Council to hear pitch on bringing local food vendors in compliance with state law
Texas food establishment rules and local compliance with current state laws and regulations will be the subject of a presentation that city council will hear this afternoon during its work session meeting.
City staff will give the presentation and discuss proposed changes to local policies to clarify vague language in state codes and bring city practices more up to date.
The presentation will include a discussion of various food establishment types and what kinds of permits are needed or will be needed in the future for each category of establishment. Fixed food establishments are restaurants, retail food stores and bars.
Mobile food units include food trucks, trailers and push carts. Temporary food establishments include single events, festivals or other events that operate for no more than 14 consecutive days. “Cottage kitchens” is the category for at-home production of non-potentially hazardous foods, like breads, cakes, pastries and canned jams or jellies.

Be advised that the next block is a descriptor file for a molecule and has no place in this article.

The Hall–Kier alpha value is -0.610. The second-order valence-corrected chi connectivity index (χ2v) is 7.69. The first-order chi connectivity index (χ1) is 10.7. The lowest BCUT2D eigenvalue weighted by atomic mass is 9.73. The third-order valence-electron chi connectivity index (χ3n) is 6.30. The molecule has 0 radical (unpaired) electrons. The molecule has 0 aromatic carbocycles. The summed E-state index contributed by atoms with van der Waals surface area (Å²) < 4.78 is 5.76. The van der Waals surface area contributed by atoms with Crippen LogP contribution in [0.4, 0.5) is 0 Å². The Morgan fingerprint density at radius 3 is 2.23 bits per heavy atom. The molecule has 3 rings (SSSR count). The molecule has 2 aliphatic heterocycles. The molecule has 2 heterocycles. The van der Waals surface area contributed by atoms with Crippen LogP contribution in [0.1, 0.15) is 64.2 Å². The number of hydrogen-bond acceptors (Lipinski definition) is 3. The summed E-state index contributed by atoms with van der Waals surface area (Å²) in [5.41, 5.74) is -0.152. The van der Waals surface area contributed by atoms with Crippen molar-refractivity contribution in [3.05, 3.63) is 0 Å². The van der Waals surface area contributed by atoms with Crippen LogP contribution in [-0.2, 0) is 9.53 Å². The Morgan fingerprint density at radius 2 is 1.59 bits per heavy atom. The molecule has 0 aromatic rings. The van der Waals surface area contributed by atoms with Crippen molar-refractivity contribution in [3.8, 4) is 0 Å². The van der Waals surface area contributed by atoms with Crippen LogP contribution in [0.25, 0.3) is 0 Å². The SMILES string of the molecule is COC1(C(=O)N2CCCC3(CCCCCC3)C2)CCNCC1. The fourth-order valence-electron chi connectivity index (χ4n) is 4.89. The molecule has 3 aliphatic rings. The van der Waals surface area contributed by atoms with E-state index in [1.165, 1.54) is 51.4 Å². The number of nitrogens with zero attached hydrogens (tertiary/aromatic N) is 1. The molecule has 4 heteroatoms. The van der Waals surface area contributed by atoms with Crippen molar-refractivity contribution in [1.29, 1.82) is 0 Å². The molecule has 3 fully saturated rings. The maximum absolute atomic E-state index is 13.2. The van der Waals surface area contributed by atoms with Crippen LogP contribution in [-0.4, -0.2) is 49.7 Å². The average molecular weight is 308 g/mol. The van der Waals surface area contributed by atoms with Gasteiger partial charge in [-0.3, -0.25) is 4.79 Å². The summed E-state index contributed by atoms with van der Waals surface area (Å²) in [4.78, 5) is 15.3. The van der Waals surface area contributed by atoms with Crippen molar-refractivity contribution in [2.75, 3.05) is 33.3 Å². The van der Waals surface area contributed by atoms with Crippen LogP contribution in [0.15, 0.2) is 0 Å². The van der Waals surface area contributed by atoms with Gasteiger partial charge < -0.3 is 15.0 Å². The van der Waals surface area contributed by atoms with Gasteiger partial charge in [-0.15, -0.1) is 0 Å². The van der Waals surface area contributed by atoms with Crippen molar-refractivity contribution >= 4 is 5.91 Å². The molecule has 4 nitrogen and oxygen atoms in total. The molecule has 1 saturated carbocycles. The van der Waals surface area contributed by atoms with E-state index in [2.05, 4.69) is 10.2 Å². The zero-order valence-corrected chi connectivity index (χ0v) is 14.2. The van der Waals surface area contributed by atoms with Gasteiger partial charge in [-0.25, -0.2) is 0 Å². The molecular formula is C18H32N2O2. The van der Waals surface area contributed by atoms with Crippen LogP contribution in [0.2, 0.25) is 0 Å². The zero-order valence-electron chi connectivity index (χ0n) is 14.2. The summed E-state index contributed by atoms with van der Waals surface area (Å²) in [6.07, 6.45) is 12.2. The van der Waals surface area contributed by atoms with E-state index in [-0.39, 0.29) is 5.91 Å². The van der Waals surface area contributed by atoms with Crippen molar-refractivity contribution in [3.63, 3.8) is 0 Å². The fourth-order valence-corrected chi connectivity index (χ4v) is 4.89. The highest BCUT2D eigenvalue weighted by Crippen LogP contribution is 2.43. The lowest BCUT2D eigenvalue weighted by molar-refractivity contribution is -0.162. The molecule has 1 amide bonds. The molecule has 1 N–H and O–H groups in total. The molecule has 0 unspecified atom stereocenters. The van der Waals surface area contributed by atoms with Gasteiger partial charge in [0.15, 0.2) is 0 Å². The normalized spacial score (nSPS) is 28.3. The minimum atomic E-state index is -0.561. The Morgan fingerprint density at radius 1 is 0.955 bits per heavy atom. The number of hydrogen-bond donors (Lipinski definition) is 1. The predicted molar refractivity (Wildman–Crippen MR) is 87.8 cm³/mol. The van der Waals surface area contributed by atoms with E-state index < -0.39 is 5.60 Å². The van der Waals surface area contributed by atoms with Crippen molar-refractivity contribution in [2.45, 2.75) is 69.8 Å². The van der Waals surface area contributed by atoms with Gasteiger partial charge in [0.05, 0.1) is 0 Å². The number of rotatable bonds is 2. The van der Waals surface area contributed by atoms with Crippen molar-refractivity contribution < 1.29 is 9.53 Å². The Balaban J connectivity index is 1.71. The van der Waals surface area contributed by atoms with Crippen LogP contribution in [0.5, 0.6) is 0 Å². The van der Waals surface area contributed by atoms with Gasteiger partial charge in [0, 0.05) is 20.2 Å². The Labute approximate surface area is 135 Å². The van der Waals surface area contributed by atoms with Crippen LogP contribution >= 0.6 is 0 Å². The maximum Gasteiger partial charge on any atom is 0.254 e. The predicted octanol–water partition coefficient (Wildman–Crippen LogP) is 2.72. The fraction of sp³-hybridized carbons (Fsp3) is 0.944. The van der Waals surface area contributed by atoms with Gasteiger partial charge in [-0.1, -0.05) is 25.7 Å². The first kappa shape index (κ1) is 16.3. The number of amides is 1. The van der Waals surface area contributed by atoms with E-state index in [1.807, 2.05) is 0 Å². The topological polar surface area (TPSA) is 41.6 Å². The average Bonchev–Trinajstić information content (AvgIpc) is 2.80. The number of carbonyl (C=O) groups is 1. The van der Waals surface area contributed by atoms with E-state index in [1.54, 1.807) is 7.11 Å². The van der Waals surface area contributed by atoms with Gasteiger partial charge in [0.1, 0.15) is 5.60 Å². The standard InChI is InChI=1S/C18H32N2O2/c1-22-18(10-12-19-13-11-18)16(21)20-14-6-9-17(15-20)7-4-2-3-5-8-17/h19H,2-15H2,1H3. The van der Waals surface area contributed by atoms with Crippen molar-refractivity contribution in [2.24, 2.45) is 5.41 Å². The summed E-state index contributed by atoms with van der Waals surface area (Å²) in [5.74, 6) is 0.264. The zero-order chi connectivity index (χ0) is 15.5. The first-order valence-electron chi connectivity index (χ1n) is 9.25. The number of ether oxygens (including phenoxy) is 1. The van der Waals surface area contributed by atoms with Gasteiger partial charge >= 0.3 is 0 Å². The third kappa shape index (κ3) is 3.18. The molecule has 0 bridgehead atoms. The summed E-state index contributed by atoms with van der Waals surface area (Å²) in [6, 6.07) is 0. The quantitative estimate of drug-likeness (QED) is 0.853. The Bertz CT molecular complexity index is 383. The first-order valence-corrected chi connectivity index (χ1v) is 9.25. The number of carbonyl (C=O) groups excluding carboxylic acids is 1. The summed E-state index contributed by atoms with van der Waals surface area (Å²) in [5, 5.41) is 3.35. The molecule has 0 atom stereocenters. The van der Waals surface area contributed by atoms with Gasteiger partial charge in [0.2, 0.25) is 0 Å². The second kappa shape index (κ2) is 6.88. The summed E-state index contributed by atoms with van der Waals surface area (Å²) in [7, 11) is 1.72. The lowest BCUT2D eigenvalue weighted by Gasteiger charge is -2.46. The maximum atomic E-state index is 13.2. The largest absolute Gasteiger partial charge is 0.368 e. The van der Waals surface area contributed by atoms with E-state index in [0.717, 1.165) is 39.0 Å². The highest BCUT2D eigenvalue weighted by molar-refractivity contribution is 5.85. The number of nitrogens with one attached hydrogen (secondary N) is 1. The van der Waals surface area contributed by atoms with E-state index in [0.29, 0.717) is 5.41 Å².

Farmers markets are designated locations used primarily for the distribution and sale of food from farmers and other producers directly to customers.
Among the potential changes staff will discuss are new permits for some types of farmers market food vending activities: selling baked goods, bulk items and prepared samples; selling pre-made food items; and full meal preparation. Director of Neighborhood Services Jeff Caldwell said the permit fees are annual and would be paid by individual vendors, but once a vendor pays the permit fee, that vendor could sell at any farmers market in the city.
Staff will also discuss solutions for different local organizations, such as the Cottage Kitchen, Sights & Sounds of Christmas and the SMCISD summer feeding program.
Council will meet at 3 p.m. in the City Hall conference room, 630 E. Hopkins St. Council meetings are also streamed online.